Researchers in Japan and China have found that protein, iron and zinc levels in rice all fell significantly when grown in higher carbon dioxide environments. For people who depend heavily on rice as a staple in their diets, such a nutritional loss would be devastating, says Kristie Ebi, a professor at the University of Washington and an author on the study. The finding that rice's nutritional quality can suffer as atmospheric Carbon dioxide concentrations increase has notable implications for populations in regions that rely on rice for primary nutrition. "But how plants respond to that sudden increase in food will impact human health as well, from nutritional deficits, to ethno-pharmacology, to seasonal pollen allergies - in ways that we don't yet understand", study co-author Lewis Ziska said.
"This technique allows us to test the effects of higher carbon dioxide concentrations on plants growing in the same conditions that farmers really will grow them some decades later in this century", said Kobayashi.
The grain contains lower levels of protein, and iron and zinc - metals vital for health in trace form - and also consistent declines in vitamin B.
Of course, many foods can be a rich source of these essential nutrients, but Ebi says food other than rice is not always available to people. Wheat, maize, rice, field peas and soybeans grown under high carbon dioxide conditions were found to have lower levels of protein and minerals. These vitamins are vital for the people to clinch in the energy from the food.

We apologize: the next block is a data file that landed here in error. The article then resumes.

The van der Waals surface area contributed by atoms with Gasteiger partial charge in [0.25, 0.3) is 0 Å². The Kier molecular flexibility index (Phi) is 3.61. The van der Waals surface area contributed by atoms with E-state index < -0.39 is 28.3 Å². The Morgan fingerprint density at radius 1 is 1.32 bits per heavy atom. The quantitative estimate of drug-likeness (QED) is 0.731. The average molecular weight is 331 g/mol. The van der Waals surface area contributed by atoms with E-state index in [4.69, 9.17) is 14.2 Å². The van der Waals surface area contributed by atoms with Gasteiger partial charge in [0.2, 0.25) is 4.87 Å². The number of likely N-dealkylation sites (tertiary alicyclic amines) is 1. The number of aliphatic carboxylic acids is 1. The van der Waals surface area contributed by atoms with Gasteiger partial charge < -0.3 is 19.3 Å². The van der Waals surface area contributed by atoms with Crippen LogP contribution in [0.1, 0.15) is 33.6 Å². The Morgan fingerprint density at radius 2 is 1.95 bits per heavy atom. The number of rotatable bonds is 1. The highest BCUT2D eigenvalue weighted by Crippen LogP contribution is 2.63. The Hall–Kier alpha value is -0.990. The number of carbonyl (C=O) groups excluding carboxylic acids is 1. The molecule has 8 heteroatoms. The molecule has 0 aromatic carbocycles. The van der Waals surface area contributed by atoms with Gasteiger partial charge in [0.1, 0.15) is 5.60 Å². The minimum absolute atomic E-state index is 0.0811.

So we're not just changing the climate by burning fossil fuels, we're also changing the food we eat, according to a study in Science Advances.
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"Vitamin B1 (thiamine) levels decreased by 17.1 per cent; average Vitamin B2 (riboflavin) by 16.6 per cent; average Vitamin B5 (pantothenic acid) by 12.7 per cent; and average Vitamin B9 (folate) by 30.3 per cent", said the report.
The reasons for the changes have to do with how higher Carbon dioxide affects the plant's structure and growth, increasing carbohydrate content and reducing protein and minerals, said the study.
"Some varieties showed a very large decline, some varieties much less a drop of vitamin contents". The findings were based on field studies in Japan and China, simulating the amount of Carbon dioxide expected in the atmosphere by the second half of this century - 568 to 590 parts per million. Wind sensors and gas detectors helped scientists ensure each plant was exposed to the correct amount of CO2. "Reductions in the nutritional quality of rice could affect maternal and child health for millions of people". As carbon dioxide levels got higher, certain nutrients became less powerful. They collectively conducted a field study on about eighteen strains of the rice from the China and Japan.
The scientists suggest that either breeding or genetically engineering new strains could be a way to lessen the nutritional impact of climate change.